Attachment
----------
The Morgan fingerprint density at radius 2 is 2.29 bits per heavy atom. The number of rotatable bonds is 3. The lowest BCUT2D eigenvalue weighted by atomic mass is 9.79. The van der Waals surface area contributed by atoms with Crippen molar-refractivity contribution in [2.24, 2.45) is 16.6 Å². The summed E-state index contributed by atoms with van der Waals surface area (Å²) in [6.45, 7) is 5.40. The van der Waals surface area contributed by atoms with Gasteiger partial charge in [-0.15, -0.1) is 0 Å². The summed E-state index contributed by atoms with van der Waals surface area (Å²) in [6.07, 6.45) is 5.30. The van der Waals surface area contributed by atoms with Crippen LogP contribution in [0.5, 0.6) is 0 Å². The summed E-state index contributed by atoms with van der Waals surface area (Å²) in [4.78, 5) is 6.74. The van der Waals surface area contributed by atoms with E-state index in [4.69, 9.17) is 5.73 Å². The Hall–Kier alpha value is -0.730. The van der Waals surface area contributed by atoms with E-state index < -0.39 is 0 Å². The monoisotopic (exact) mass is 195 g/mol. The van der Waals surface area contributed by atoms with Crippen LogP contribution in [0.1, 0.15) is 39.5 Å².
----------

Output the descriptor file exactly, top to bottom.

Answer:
The Morgan fingerprint density at radius 2 is 2.29 bits per heavy atom. The number of rotatable bonds is 3. The lowest BCUT2D eigenvalue weighted by atomic mass is 9.79. The van der Waals surface area contributed by atoms with Crippen molar-refractivity contribution in [2.24, 2.45) is 16.6 Å². The summed E-state index contributed by atoms with van der Waals surface area (Å²) in [6.45, 7) is 5.40. The van der Waals surface area contributed by atoms with Gasteiger partial charge in [-0.15, -0.1) is 0 Å². The summed E-state index contributed by atoms with van der Waals surface area (Å²) in [6.07, 6.45) is 5.30. The van der Waals surface area contributed by atoms with Crippen LogP contribution in [0.5, 0.6) is 0 Å². The summed E-state index contributed by atoms with van der Waals surface area (Å²) in [4.78, 5) is 6.74. The van der Waals surface area contributed by atoms with E-state index in [4.69, 9.17) is 5.73 Å². The Hall–Kier alpha value is -0.730. The van der Waals surface area contributed by atoms with E-state index < -0.39 is 0 Å². The monoisotopic (exact) mass is 195 g/mol. The van der Waals surface area contributed by atoms with Crippen LogP contribution in [0.1, 0.15) is 39.5 Å².